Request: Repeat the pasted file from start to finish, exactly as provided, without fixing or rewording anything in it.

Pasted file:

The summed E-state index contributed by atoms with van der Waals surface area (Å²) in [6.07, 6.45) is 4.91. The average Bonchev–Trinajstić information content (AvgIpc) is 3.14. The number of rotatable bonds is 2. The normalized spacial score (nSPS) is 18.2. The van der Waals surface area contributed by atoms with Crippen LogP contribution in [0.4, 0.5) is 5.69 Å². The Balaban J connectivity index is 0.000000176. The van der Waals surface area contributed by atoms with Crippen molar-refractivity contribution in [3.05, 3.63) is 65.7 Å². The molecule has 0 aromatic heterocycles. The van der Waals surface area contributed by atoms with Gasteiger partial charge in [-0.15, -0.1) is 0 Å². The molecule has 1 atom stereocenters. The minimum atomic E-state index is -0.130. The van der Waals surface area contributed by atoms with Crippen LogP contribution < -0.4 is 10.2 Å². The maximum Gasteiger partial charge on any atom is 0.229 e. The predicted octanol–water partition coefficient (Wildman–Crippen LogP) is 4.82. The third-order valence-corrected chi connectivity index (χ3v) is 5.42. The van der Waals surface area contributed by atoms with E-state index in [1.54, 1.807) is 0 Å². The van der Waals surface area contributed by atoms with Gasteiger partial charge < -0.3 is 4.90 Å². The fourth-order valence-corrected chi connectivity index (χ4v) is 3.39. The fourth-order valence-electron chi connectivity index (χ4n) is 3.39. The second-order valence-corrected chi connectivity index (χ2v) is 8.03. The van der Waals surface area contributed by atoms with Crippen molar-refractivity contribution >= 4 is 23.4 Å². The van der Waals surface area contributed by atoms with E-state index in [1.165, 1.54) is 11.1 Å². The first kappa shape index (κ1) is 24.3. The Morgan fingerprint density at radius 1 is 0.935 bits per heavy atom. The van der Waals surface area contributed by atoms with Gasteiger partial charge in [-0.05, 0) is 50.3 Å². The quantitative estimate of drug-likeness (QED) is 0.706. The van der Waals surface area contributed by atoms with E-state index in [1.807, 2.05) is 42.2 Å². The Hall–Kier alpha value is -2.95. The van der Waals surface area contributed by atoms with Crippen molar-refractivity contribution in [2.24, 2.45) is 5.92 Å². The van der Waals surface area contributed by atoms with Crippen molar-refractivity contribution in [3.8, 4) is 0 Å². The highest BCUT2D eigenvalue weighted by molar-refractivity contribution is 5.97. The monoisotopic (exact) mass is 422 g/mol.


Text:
The summed E-state index contributed by atoms with van der Waals surface area (Å²) in [6.07, 6.45) is 4.91. The average Bonchev–Trinajstić information content (AvgIpc) is 3.14. The number of rotatable bonds is 2. The normalized spacial score (nSPS) is 18.2. The van der Waals surface area contributed by atoms with Crippen LogP contribution in [0.4, 0.5) is 5.69 Å². The Balaban J connectivity index is 0.000000176. The van der Waals surface area contributed by atoms with Crippen molar-refractivity contribution in [3.05, 3.63) is 65.7 Å². The molecule has 0 aromatic heterocycles. The van der Waals surface area contributed by atoms with Gasteiger partial charge in [-0.15, -0.1) is 0 Å². The molecule has 1 atom stereocenters. The minimum atomic E-state index is -0.130. The van der Waals surface area contributed by atoms with Crippen LogP contribution < -0.4 is 10.2 Å². The maximum Gasteiger partial charge on any atom is 0.229 e. The predicted octanol–water partition coefficient (Wildman–Crippen LogP) is 4.82. The third-order valence-corrected chi connectivity index (χ3v) is 5.42. The van der Waals surface area contributed by atoms with E-state index in [1.54, 1.807) is 0 Å². The van der Waals surface area contributed by atoms with Gasteiger partial charge < -0.3 is 4.90 Å². The fourth-order valence-corrected chi connectivity index (χ4v) is 3.39. The fourth-order valence-electron chi connectivity index (χ4n) is 3.39. The second-order valence-corrected chi connectivity index (χ2v) is 8.03. The van der Waals surface area contributed by atoms with Crippen molar-refractivity contribution >= 4 is 23.4 Å². The van der Waals surface area contributed by atoms with E-state index in [1.165, 1.54) is 11.1 Å². The first kappa shape index (κ1) is 24.3. The Morgan fingerprint density at radius 1 is 0.935 bits per heavy atom. The van der Waals surface area contributed by atoms with Gasteiger partial charge in [-0.05, 0) is 50.3 Å². The quantitative estimate of drug-likeness (QED) is 0.706. The van der Waals surface area contributed by atoms with E-state index in [1.807, 2.05) is 42.2 Å². The Hall–Kier alpha value is -2.95. The van der Waals surface area contributed by atoms with Crippen molar-refractivity contribution in [2.24, 2.45) is 5.92 Å². The van der Waals surface area contributed by atoms with Crippen molar-refractivity contribution in [3.8, 4) is 0 Å². The highest BCUT2D eigenvalue weighted by molar-refractivity contribution is 5.97. The monoisotopic (exact) mass is 422 g/mol.